The ‘Visionary’ Women Critical to a Unified Myanmar
Wenchi Yu – Asia Society – 04 October 2012 (originally published 01 Oct )
In the past two weeks, the U.S.-Myanmar (also known as Burma) relationship has reached a new high point with both President Thein Sein’s visit on the occasion of the annual United Nations General Assembly and Nobel Peace Laureate Aung San Suu Kyi’s first visit of the United States after four decades. The two Myanmar leaders, one representing the government and the other representing the major opposition party, the National League for Democracy, drew much attention to Myanmar’s future and the nature of U.S.-Myanmar relations.
Since Secretary Clinton‘s historic visit to Myanmar in late 2011and many governments’ policies of suspending economic and diplomatic restrictions, including the European Union’s, the poverty-stricken country once ruled by military strong men has been “open for business” to all. The international development and business communities are taking a fresh look at new opportunities to increase their presence in the country, though efforts have been somewhat stymied due to a lack of infrastructure, expertise, and rule of law. Success in these areas lies in harnessing local knowledge and expertise to build the country from bottom up. Women’s groups are uniquely positioned to fill that need.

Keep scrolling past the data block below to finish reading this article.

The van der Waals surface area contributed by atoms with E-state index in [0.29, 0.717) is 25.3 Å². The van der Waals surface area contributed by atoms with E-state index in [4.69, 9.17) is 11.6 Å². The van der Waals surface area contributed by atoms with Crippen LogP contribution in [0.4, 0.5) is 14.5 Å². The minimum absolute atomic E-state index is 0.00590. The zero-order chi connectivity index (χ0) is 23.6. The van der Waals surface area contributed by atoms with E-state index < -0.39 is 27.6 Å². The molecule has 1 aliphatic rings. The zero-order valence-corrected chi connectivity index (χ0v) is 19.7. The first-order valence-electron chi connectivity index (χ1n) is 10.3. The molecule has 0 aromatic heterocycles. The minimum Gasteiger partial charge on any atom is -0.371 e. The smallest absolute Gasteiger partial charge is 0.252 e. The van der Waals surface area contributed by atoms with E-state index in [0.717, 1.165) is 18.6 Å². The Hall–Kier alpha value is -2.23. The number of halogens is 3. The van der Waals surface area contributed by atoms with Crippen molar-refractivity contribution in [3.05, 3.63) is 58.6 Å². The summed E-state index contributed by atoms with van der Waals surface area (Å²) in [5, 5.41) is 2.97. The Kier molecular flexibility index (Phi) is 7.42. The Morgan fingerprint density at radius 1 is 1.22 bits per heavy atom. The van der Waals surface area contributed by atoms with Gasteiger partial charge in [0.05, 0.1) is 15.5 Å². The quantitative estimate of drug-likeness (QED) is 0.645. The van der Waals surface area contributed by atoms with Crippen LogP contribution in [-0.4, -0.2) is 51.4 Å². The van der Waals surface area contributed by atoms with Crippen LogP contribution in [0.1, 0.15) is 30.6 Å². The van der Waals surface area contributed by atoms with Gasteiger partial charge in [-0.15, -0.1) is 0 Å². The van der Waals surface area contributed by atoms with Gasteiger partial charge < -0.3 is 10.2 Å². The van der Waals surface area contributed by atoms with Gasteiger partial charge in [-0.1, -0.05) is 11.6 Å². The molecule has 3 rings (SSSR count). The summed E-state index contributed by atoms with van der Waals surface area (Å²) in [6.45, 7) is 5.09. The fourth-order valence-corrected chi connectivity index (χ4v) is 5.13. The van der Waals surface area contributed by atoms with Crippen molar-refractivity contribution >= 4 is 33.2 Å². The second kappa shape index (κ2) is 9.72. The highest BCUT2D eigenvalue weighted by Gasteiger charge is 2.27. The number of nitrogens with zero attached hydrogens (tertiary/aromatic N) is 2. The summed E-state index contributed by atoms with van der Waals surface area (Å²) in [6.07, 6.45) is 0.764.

Women’s movements quietly grew on the Thai-Myanmar border when most of their leaders, of various ethnic backgrounds, fled the country because of the military’s harsh crackdown on the student democracy movement in 1988. Despite the prsence of a number of political leaders on the border, ethnic women could not find a place in political discussions about Myanmar’s future. Not only was the voice of women neglected, the voice of ethnic minorities was also often ignored in the political process . . .
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